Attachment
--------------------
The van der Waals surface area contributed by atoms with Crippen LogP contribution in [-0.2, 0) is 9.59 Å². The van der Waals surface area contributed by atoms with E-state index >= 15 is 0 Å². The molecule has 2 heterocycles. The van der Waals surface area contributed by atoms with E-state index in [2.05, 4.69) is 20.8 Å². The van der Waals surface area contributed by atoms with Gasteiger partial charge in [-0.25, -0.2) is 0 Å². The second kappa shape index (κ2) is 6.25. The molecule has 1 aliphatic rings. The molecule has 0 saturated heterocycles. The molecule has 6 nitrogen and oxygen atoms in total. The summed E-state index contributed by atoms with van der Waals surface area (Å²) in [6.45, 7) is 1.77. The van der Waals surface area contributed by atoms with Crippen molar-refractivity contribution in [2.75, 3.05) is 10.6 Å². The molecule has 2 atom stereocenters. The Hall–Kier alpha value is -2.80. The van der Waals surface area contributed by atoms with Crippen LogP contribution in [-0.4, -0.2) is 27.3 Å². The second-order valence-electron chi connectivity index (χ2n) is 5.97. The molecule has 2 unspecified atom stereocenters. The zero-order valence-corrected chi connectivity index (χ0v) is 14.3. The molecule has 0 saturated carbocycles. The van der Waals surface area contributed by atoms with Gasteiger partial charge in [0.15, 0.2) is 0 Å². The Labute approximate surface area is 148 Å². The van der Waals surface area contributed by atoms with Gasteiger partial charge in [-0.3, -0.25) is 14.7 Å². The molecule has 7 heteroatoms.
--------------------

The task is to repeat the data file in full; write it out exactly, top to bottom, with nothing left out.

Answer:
The van der Waals surface area contributed by atoms with Crippen LogP contribution in [-0.2, 0) is 9.59 Å². The van der Waals surface area contributed by atoms with E-state index >= 15 is 0 Å². The molecule has 2 heterocycles. The van der Waals surface area contributed by atoms with E-state index in [2.05, 4.69) is 20.8 Å². The van der Waals surface area contributed by atoms with Gasteiger partial charge in [-0.25, -0.2) is 0 Å². The second kappa shape index (κ2) is 6.25. The molecule has 1 aliphatic rings. The molecule has 0 saturated heterocycles. The molecule has 6 nitrogen and oxygen atoms in total. The summed E-state index contributed by atoms with van der Waals surface area (Å²) in [6.45, 7) is 1.77. The van der Waals surface area contributed by atoms with Crippen molar-refractivity contribution in [2.75, 3.05) is 10.6 Å². The molecule has 2 atom stereocenters. The Hall–Kier alpha value is -2.80. The van der Waals surface area contributed by atoms with Crippen LogP contribution in [-0.4, -0.2) is 27.3 Å². The second-order valence-electron chi connectivity index (χ2n) is 5.97. The molecule has 2 unspecified atom stereocenters. The zero-order valence-corrected chi connectivity index (χ0v) is 14.3. The molecule has 0 saturated carbocycles. The van der Waals surface area contributed by atoms with Gasteiger partial charge in [0.15, 0.2) is 0 Å². The Labute approximate surface area is 148 Å². The van der Waals surface area contributed by atoms with Gasteiger partial charge in [-0.3, -0.25) is 14.7 Å². The molecule has 7 heteroatoms.